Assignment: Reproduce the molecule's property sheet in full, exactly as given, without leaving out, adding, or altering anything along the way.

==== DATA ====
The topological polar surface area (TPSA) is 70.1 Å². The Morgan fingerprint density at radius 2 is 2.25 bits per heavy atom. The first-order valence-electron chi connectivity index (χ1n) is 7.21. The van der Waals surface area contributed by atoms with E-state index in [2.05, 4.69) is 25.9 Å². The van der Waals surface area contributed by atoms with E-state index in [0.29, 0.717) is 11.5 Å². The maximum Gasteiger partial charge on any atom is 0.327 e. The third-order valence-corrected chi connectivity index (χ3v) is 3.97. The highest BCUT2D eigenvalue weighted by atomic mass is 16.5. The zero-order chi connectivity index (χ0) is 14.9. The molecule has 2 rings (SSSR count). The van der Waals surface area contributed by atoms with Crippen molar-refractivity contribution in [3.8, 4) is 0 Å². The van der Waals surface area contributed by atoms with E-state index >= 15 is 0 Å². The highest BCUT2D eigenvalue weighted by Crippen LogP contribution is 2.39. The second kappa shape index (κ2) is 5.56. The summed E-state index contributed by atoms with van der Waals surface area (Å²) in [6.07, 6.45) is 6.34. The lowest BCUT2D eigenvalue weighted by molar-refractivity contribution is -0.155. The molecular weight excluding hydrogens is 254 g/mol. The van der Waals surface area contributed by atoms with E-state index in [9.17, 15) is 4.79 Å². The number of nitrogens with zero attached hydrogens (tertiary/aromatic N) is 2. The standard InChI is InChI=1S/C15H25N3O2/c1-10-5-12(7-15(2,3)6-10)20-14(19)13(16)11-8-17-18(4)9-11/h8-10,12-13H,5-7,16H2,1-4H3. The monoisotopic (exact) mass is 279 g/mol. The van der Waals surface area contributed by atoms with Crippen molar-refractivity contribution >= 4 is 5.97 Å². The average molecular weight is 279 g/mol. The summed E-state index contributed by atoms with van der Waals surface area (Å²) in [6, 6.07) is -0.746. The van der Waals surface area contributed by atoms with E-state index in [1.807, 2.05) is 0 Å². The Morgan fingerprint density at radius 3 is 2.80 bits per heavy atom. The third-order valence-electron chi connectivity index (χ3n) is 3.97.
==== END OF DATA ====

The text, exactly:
The topological polar surface area (TPSA) is 70.1 Å². The Morgan fingerprint density at radius 2 is 2.25 bits per heavy atom. The first-order valence-electron chi connectivity index (χ1n) is 7.21. The van der Waals surface area contributed by atoms with E-state index in [2.05, 4.69) is 25.9 Å². The van der Waals surface area contributed by atoms with E-state index in [0.29, 0.717) is 11.5 Å². The maximum Gasteiger partial charge on any atom is 0.327 e. The third-order valence-corrected chi connectivity index (χ3v) is 3.97. The highest BCUT2D eigenvalue weighted by atomic mass is 16.5. The zero-order chi connectivity index (χ0) is 14.9. The molecule has 2 rings (SSSR count). The van der Waals surface area contributed by atoms with Crippen molar-refractivity contribution in [3.8, 4) is 0 Å². The van der Waals surface area contributed by atoms with E-state index >= 15 is 0 Å². The highest BCUT2D eigenvalue weighted by Crippen LogP contribution is 2.39. The second kappa shape index (κ2) is 5.56. The summed E-state index contributed by atoms with van der Waals surface area (Å²) in [6.07, 6.45) is 6.34. The lowest BCUT2D eigenvalue weighted by molar-refractivity contribution is -0.155. The molecular weight excluding hydrogens is 254 g/mol. The van der Waals surface area contributed by atoms with E-state index in [9.17, 15) is 4.79 Å². The number of nitrogens with zero attached hydrogens (tertiary/aromatic N) is 2. The standard InChI is InChI=1S/C15H25N3O2/c1-10-5-12(7-15(2,3)6-10)20-14(19)13(16)11-8-17-18(4)9-11/h8-10,12-13H,5-7,16H2,1-4H3. The monoisotopic (exact) mass is 279 g/mol. The van der Waals surface area contributed by atoms with Crippen molar-refractivity contribution >= 4 is 5.97 Å². The average molecular weight is 279 g/mol. The summed E-state index contributed by atoms with van der Waals surface area (Å²) in [6, 6.07) is -0.746. The van der Waals surface area contributed by atoms with E-state index in [1.807, 2.05) is 0 Å². The Morgan fingerprint density at radius 3 is 2.80 bits per heavy atom. The third-order valence-electron chi connectivity index (χ3n) is 3.97.